Project Opioid Tampa Bay

What is Project Opioid Tampa Bay?

Project Opioid Tampa Bay mobilizes business, faith, nonprofit, and philanthropic leaders in our region around a singular mission: to drastically reduce opioid deaths in our community.

Our Mission

Our efforts are intended to be collaborative, complementary, and constructive, bringing new energy, new conversations and, ultimately, more resources to this effort.

Project Opioid Tampa Bay is part of a statewide initiative funded by Florida Blue Foundation to drastically reduce the number of opioid related fatalities by bringing together business, faith, and philanthropic leaders in key markets throughout Florida. Project Opioid initiatives are being launched in Central Florida, Jacksonville, Miami-Dade County, Broward County, and Palm Beach County.

We seek to reduce opioid deaths by:

Research

Researching the regional impact of the opioid epidemic and identifying the types of treatment and resources available within the community.

Strategies

Developing an actionable strategy to reduce opioid deaths in the Tampa Bay region.

Education

Educating ourselves and improving policies in our own workplaces.

Collaboration

Collaborating with those professionals who have long worked on the front lines in the battle to end this epidemic.

Advocacy

Advocating for the funding and dissemination of best practices across our region.

Public Awareness

Dedicating ourselves to raising awareness of this crisis within our community.

Need more information? Check out our frequently asked questions.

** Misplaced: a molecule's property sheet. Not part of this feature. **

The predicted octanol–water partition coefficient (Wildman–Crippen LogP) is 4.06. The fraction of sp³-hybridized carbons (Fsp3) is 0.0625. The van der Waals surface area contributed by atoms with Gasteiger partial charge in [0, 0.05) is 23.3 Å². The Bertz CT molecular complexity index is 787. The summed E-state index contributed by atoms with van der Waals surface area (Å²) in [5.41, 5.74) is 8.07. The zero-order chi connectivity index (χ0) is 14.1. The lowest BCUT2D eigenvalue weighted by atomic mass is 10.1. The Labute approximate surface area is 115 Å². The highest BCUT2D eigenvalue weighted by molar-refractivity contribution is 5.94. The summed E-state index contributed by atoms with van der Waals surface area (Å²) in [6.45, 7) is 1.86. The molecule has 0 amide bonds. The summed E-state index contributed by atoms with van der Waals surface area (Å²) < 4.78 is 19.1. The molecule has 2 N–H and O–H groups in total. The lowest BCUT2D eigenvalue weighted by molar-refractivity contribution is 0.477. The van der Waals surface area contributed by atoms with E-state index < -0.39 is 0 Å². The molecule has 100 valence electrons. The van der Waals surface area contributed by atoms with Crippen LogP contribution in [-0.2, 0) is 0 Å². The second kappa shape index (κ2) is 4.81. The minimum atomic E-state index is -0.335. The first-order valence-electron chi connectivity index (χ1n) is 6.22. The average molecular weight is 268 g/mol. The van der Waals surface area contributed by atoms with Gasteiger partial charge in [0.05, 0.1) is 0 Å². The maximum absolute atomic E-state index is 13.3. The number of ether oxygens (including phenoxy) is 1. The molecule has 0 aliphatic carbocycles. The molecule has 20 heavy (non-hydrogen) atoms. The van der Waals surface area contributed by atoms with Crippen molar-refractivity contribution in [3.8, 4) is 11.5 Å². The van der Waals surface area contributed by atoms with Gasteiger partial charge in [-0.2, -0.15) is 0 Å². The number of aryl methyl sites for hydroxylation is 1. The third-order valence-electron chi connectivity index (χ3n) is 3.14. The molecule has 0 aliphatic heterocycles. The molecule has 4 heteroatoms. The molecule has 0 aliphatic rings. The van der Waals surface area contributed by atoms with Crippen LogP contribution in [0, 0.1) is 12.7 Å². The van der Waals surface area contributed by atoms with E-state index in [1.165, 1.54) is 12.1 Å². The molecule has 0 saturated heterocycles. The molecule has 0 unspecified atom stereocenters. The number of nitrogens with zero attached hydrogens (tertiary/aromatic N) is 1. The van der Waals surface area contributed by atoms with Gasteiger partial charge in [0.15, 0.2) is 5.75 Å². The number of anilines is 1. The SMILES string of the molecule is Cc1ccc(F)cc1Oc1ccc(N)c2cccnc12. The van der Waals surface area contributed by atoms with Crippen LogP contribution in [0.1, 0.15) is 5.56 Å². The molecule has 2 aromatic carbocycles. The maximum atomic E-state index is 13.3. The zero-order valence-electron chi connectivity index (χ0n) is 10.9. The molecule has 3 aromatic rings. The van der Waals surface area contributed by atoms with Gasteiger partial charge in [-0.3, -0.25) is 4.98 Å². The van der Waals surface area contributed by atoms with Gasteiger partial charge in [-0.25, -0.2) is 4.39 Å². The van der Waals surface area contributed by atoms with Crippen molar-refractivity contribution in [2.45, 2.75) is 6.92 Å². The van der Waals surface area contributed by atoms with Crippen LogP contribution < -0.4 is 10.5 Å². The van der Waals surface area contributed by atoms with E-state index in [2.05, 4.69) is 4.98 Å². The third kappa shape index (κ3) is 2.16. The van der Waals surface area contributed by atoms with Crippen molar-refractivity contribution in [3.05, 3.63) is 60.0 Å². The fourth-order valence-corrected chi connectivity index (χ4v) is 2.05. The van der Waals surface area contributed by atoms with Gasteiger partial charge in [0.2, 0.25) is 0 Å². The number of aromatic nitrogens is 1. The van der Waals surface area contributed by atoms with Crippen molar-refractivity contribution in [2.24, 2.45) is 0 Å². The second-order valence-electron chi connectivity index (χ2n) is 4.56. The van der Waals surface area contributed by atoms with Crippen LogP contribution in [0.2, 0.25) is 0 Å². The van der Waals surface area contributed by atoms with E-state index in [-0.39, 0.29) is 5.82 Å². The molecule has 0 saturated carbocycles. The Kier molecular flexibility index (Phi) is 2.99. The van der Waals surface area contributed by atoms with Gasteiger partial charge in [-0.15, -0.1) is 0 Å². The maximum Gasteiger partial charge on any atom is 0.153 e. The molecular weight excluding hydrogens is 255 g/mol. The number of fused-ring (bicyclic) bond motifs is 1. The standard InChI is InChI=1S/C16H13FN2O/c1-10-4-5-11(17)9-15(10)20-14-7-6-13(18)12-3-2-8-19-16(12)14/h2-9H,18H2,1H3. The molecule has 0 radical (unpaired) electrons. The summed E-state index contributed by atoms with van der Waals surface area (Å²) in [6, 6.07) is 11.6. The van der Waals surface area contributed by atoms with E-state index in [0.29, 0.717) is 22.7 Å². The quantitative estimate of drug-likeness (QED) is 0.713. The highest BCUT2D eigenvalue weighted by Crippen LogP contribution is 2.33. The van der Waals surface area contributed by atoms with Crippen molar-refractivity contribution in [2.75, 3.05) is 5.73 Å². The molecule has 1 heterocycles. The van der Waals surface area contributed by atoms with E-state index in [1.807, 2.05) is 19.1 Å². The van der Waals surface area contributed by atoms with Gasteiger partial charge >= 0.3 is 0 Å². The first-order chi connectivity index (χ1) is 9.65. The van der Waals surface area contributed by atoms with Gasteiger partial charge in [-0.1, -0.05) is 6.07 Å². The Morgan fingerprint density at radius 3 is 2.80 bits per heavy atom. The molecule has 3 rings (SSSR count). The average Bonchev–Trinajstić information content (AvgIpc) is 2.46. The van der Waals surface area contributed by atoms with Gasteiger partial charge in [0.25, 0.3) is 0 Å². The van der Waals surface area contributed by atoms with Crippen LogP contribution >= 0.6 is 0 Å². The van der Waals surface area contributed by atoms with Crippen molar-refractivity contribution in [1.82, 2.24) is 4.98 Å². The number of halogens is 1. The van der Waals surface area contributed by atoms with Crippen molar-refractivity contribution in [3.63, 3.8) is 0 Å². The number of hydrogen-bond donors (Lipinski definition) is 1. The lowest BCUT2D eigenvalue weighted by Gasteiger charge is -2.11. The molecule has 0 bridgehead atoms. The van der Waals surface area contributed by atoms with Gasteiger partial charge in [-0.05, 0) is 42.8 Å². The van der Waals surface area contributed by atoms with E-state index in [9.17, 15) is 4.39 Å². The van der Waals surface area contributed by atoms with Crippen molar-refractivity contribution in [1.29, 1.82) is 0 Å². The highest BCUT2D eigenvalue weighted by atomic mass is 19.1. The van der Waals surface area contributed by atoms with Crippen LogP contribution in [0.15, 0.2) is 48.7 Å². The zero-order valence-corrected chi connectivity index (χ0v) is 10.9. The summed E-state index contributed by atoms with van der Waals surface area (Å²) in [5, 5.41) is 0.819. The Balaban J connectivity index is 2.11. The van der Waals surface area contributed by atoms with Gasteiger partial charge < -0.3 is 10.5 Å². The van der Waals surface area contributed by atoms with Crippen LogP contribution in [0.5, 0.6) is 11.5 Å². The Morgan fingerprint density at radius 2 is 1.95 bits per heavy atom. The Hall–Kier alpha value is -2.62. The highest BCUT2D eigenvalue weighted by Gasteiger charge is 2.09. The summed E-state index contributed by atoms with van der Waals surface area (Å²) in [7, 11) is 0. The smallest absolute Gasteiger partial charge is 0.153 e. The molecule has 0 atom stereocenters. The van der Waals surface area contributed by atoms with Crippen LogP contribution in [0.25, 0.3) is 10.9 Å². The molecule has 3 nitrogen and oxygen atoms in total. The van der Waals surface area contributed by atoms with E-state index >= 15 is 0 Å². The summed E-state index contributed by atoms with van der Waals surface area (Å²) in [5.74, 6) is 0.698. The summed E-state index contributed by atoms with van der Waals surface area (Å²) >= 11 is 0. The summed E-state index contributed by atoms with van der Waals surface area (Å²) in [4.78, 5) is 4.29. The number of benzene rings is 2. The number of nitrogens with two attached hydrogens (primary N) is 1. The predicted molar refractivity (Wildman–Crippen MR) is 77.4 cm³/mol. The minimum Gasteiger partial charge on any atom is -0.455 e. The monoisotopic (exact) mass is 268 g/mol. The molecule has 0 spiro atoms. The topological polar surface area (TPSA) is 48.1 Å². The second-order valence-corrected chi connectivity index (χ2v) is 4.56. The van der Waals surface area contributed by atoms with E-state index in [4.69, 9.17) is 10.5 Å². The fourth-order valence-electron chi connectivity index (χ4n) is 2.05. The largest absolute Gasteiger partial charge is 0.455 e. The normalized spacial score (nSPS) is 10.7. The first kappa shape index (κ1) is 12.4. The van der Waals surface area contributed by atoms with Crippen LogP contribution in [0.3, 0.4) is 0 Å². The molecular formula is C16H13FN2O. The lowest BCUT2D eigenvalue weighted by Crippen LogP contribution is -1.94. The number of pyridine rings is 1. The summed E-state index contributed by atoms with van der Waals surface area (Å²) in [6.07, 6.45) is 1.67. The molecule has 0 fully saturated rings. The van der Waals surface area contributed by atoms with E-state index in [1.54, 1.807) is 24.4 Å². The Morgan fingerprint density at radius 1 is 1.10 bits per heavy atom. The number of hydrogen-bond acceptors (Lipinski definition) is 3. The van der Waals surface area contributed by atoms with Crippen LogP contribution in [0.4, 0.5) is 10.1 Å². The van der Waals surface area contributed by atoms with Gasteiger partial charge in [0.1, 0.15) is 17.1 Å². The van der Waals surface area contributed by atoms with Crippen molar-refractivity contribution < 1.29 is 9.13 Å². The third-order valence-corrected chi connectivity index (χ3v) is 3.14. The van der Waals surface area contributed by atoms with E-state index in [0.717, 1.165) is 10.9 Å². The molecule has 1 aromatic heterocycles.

The Stark Statistics

Top five things you need to know about the opioid epidemic in Tampa Bay

Opioid overdose is the 9th leading cause of death in US adults over 18 years old, if these deaths were reported separately, as opposed to being included within the “unintentional injury” category. More Americans die from opioid fatalities than die from traffic accidents, suicide, or even the flu/pneumonia (2019). 

But what does this stark reality look like for Tampa Bay? 

1.

Tampa Bay Region lost 30 people each and every week to an opioid fatality in the first half of 2020 (n=779). That’s a 61.62% increase when compared to the first six months of 2019. This is much higher than predicted and is significantly greater than the state’s 51.3% increase.

2.

Fentanyl kills. Fentanyl, a synthetic street opioid, killed more people in Tampa Bay than all other substances combined during the first half of 2020. Moreover, for the first time in 7 years, ethanol (alcohol) was not the most prevalent drug reported in decedents across Florida. The most frequently occurring drug found in decedents was fentanyl.

3.

Black Non-Hispanics in our region have a death rate that is increasing more steeply than all other demographic groups. The opioid fatality death rate for Black Non-Hispanic residents of the region grew by 129% in a single year. This far surpasses the relatively stable rates for White Non-Hispanic and Hispanic populations.

4.

Opioid deaths cost the region an average of $25.8 billion in economic output and resulted in a total estimated fatality cost of $14.2B to Tampa Bay region.  This latter calculation consists of $6.7M of health care costs, $1.7B of lost productivity costs, and $12.4B in cost associated with the value of statistical life lost. 

5.

A higher percentage of newborns are born addicted to opioids in the Tampa Bay region than in the state and the nation. TB rate of infants with Neonatal Abstinence Syndrome (NAS) in Tampa Bay is 58.9 % higher than the state’s rate and 46.3% higher than that of the country (n=106.8 NAS neonates /10,000 live births).

Help is available

If you or a loved one is in need of assistance, resources are available. Click below to find out more.